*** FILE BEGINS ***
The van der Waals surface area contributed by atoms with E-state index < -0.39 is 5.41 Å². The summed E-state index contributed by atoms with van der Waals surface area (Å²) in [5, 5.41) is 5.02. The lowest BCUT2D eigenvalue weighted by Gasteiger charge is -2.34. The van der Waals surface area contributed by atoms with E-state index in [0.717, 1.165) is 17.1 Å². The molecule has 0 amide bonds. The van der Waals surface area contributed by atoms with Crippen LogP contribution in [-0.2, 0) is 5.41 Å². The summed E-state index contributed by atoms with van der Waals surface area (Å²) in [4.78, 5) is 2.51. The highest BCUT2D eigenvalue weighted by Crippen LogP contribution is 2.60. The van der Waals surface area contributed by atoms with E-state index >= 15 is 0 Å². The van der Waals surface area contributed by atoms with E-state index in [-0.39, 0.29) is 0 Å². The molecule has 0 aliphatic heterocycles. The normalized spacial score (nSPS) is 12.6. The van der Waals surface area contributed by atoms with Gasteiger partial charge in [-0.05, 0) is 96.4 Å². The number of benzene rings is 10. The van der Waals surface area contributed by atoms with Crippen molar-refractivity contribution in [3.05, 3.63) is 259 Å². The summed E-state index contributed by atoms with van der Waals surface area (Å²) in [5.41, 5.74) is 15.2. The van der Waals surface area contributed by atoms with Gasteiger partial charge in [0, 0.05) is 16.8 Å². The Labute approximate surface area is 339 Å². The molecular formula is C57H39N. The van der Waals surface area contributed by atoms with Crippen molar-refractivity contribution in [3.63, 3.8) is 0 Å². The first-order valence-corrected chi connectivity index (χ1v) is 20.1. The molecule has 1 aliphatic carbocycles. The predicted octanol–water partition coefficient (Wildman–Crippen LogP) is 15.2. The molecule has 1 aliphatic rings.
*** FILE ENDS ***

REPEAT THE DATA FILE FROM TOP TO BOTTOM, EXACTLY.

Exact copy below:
The van der Waals surface area contributed by atoms with E-state index < -0.39 is 5.41 Å². The summed E-state index contributed by atoms with van der Waals surface area (Å²) in [5, 5.41) is 5.02. The lowest BCUT2D eigenvalue weighted by Gasteiger charge is -2.34. The van der Waals surface area contributed by atoms with E-state index in [0.717, 1.165) is 17.1 Å². The molecule has 0 amide bonds. The van der Waals surface area contributed by atoms with Crippen LogP contribution in [-0.2, 0) is 5.41 Å². The summed E-state index contributed by atoms with van der Waals surface area (Å²) in [4.78, 5) is 2.51. The highest BCUT2D eigenvalue weighted by Crippen LogP contribution is 2.60. The van der Waals surface area contributed by atoms with E-state index >= 15 is 0 Å². The van der Waals surface area contributed by atoms with E-state index in [-0.39, 0.29) is 0 Å². The molecule has 0 aliphatic heterocycles. The normalized spacial score (nSPS) is 12.6. The van der Waals surface area contributed by atoms with Gasteiger partial charge in [-0.05, 0) is 96.4 Å². The number of benzene rings is 10. The van der Waals surface area contributed by atoms with Crippen molar-refractivity contribution in [3.05, 3.63) is 259 Å². The summed E-state index contributed by atoms with van der Waals surface area (Å²) in [5.41, 5.74) is 15.2. The van der Waals surface area contributed by atoms with Gasteiger partial charge in [0, 0.05) is 16.8 Å². The Labute approximate surface area is 339 Å². The molecular formula is C57H39N. The van der Waals surface area contributed by atoms with Crippen molar-refractivity contribution in [3.63, 3.8) is 0 Å². The first-order valence-corrected chi connectivity index (χ1v) is 20.1. The molecule has 1 aliphatic carbocycles. The predicted octanol–water partition coefficient (Wildman–Crippen LogP) is 15.2. The molecule has 1 aliphatic rings.